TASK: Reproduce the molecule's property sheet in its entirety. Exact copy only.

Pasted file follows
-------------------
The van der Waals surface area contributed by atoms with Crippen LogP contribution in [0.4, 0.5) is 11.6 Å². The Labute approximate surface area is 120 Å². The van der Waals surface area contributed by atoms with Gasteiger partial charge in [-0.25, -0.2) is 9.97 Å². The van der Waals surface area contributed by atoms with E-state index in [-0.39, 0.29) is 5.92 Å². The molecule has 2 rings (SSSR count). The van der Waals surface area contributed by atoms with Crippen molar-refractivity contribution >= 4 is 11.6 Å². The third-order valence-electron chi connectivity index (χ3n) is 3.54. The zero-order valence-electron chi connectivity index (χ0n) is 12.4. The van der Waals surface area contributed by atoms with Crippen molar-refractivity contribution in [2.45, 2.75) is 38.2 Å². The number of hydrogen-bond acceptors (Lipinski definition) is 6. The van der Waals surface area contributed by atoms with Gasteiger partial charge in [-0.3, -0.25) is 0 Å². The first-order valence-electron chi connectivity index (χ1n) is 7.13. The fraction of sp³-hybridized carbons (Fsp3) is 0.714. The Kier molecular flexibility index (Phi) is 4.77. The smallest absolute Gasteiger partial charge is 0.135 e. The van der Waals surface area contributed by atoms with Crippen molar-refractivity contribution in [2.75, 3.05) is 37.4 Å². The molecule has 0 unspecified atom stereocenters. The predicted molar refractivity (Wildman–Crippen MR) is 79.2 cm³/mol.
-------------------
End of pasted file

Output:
The van der Waals surface area contributed by atoms with Crippen LogP contribution in [0.4, 0.5) is 11.6 Å². The Labute approximate surface area is 120 Å². The van der Waals surface area contributed by atoms with Gasteiger partial charge in [-0.25, -0.2) is 9.97 Å². The van der Waals surface area contributed by atoms with E-state index in [-0.39, 0.29) is 5.92 Å². The molecule has 2 rings (SSSR count). The van der Waals surface area contributed by atoms with Crippen molar-refractivity contribution >= 4 is 11.6 Å². The third-order valence-electron chi connectivity index (χ3n) is 3.54. The zero-order valence-electron chi connectivity index (χ0n) is 12.4. The van der Waals surface area contributed by atoms with Crippen molar-refractivity contribution in [2.45, 2.75) is 38.2 Å². The number of hydrogen-bond acceptors (Lipinski definition) is 6. The van der Waals surface area contributed by atoms with Gasteiger partial charge in [-0.3, -0.25) is 0 Å². The first-order valence-electron chi connectivity index (χ1n) is 7.13. The fraction of sp³-hybridized carbons (Fsp3) is 0.714. The Kier molecular flexibility index (Phi) is 4.77. The smallest absolute Gasteiger partial charge is 0.135 e. The van der Waals surface area contributed by atoms with Crippen molar-refractivity contribution in [2.75, 3.05) is 37.4 Å². The molecule has 0 unspecified atom stereocenters. The predicted molar refractivity (Wildman–Crippen MR) is 79.2 cm³/mol.